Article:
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Government’s children’s social care strategy provides warm words but fails to deliver for children and families

Published: 2nd February 2023

2 minute read

Responding to the publication on Thursday of the Government’s strategy for children’s social care reform, Cathy Ashley OBE, Chief Executive of Family Rights Group said:

“The Government’s strategy presents a positive vision for a ‘family-first’ approach to children’s social care, prioritising early family help and valuing the support wider family and friends can offer including as kinship carers. 

We welcome the commitment to a national kinship care strategy and the recognition that current financial support is neither fair nor adequate for the strains kinship families face. We are also encouraged by the Government’s ambition to ensure all children and young people in care have positive relationships they can rely on. 

However, the reforms and the funding announced today fall alarmingly short of the scale of the crisis that is gripping children’s social care. 

Year on year, more children are being taken into a social care system marred by inadequate provision which fails too many of society’s most vulnerable young people. Meanwhile, families are not being adequately supported to keep their child safely at home, tearing precious relationships apart. The Independent Review projected that the number of children in care in England will top 100,000 by 2032 without a significant change of course. Today’s announcement does not provide that.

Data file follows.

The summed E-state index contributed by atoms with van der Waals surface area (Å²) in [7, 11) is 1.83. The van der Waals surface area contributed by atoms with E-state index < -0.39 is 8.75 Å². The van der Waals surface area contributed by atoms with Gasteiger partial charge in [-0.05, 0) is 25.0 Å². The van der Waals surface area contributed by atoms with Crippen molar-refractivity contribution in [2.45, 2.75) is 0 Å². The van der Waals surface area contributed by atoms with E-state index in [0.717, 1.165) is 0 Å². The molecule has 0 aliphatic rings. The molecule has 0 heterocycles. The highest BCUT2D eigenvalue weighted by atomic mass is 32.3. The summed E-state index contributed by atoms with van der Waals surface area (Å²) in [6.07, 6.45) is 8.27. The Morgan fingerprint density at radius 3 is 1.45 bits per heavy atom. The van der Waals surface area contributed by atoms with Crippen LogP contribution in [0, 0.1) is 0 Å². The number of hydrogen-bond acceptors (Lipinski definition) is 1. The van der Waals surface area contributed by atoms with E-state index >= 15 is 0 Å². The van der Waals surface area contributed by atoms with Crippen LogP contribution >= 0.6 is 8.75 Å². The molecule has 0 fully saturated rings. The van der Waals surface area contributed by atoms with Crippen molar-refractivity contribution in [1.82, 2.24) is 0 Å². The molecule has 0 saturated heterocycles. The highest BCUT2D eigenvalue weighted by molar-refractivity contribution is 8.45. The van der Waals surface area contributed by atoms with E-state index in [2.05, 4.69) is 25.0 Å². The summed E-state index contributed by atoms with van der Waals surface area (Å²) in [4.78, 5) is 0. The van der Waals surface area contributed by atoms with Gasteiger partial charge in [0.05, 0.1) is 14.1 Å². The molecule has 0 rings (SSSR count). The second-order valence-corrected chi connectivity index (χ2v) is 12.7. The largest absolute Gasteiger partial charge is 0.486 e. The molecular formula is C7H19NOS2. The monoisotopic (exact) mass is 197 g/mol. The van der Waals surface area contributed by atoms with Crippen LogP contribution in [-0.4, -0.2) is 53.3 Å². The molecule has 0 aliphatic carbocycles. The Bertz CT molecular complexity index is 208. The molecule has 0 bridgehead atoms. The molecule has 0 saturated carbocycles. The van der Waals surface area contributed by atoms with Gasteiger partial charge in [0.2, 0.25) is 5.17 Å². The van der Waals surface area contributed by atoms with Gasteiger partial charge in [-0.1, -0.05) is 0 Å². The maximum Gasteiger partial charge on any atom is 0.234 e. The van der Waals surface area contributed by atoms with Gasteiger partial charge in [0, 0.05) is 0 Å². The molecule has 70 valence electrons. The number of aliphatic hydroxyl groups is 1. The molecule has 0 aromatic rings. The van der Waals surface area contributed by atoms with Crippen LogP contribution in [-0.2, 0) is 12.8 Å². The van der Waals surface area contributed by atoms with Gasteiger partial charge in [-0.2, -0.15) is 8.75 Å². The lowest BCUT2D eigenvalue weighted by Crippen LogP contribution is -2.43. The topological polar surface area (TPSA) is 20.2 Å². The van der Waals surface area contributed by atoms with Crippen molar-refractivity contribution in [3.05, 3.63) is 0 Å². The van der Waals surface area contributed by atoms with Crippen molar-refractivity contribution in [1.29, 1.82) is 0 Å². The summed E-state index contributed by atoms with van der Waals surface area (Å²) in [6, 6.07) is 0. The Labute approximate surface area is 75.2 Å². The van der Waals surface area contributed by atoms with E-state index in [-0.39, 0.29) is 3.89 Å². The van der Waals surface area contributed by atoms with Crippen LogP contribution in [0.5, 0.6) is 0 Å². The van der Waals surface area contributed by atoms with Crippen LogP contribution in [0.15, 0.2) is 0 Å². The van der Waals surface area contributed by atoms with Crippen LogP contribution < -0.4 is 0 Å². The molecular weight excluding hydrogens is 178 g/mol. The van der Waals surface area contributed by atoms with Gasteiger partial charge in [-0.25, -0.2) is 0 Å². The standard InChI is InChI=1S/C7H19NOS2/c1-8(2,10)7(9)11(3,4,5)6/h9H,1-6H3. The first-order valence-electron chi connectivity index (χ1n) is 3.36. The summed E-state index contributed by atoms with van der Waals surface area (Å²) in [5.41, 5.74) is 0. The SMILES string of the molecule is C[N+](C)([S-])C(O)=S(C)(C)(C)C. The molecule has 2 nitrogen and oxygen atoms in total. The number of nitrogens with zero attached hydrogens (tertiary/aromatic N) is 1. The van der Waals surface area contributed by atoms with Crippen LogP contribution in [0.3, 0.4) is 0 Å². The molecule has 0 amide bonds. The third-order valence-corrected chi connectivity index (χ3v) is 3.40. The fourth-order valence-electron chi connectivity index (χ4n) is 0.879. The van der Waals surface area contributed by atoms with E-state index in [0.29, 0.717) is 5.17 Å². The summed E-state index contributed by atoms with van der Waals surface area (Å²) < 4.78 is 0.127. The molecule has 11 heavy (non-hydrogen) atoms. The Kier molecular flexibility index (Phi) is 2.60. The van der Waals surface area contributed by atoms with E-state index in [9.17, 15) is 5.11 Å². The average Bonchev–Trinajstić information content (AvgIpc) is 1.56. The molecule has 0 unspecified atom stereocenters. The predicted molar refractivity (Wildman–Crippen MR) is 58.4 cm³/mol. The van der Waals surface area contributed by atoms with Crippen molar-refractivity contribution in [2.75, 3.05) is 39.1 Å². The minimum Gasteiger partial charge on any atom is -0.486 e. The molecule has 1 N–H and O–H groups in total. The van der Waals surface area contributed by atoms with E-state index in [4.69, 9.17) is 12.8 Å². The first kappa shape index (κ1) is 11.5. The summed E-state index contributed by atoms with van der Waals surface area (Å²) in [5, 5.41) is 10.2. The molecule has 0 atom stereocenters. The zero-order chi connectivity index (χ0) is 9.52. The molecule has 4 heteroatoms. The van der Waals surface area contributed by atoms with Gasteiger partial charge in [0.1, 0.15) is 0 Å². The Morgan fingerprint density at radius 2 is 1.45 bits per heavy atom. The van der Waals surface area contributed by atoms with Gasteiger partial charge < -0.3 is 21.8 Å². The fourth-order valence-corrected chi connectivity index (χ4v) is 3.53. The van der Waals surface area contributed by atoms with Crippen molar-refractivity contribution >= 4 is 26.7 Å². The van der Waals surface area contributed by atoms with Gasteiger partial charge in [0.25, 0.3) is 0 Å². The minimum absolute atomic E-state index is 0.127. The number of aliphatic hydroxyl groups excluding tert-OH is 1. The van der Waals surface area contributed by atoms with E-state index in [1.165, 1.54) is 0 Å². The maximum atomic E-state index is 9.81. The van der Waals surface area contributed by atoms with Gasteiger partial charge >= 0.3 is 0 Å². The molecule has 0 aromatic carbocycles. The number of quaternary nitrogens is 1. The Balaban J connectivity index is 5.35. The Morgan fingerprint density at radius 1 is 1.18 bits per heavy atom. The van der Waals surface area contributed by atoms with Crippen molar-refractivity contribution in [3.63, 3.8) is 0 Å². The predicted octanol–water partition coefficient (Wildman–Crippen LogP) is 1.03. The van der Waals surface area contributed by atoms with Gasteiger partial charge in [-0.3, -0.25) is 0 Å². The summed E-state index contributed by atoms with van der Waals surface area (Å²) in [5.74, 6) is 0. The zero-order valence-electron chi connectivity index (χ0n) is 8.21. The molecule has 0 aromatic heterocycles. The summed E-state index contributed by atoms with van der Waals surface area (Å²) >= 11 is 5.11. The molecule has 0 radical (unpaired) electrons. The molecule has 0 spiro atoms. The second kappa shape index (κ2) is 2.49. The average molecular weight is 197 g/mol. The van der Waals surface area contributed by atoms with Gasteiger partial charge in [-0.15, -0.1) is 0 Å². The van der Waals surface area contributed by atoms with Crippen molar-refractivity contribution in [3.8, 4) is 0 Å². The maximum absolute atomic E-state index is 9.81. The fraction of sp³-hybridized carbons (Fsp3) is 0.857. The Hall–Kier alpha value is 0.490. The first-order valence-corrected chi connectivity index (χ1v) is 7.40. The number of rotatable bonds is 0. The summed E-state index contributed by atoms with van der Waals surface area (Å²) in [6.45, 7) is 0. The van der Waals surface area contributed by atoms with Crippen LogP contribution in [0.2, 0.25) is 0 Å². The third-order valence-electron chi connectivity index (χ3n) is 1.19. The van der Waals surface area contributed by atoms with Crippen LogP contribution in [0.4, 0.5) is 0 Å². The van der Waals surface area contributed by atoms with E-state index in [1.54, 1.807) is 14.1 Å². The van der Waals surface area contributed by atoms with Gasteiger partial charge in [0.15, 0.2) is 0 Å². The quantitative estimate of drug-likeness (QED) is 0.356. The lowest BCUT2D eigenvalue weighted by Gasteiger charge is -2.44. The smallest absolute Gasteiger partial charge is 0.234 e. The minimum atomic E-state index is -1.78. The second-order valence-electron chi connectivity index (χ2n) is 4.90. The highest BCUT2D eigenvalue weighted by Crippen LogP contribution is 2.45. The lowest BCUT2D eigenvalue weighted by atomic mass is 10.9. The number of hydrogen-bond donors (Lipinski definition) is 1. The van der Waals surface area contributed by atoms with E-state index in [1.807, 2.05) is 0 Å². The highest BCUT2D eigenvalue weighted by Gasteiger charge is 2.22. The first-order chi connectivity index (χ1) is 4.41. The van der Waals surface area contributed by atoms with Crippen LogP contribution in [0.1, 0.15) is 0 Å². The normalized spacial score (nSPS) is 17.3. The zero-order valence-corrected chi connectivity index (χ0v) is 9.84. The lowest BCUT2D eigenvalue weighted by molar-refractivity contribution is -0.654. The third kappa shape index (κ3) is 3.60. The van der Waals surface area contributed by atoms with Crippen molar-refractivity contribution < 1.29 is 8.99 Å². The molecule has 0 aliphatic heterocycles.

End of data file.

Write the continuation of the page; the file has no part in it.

There is extensive evidence presented in the Independent Review and elsewhere about the positive impacts of transformational practices such as early family help and family group conferences on outcomes for children and families. Limiting the roll-out of these to pathfinders in only a handful of local authority areas risks reinforcing the very postcode lottery that the Government’s strategy purports to correct.

As things stand, the children’s social care system too often fails to prevent families’ problems escalating, leading to more and more children being taken into care. Costs are projected to skyrocket by 2032. The full cost of implementing the recommendations of the Independent Review was £2.6bn. The Government has pledged less than a tenth of this. Failure to make this investment is a false economy, given the Independent Review’s projection that a failure to provide system-wide reform and investment would cost an extra £5bn a year by 2032.” 

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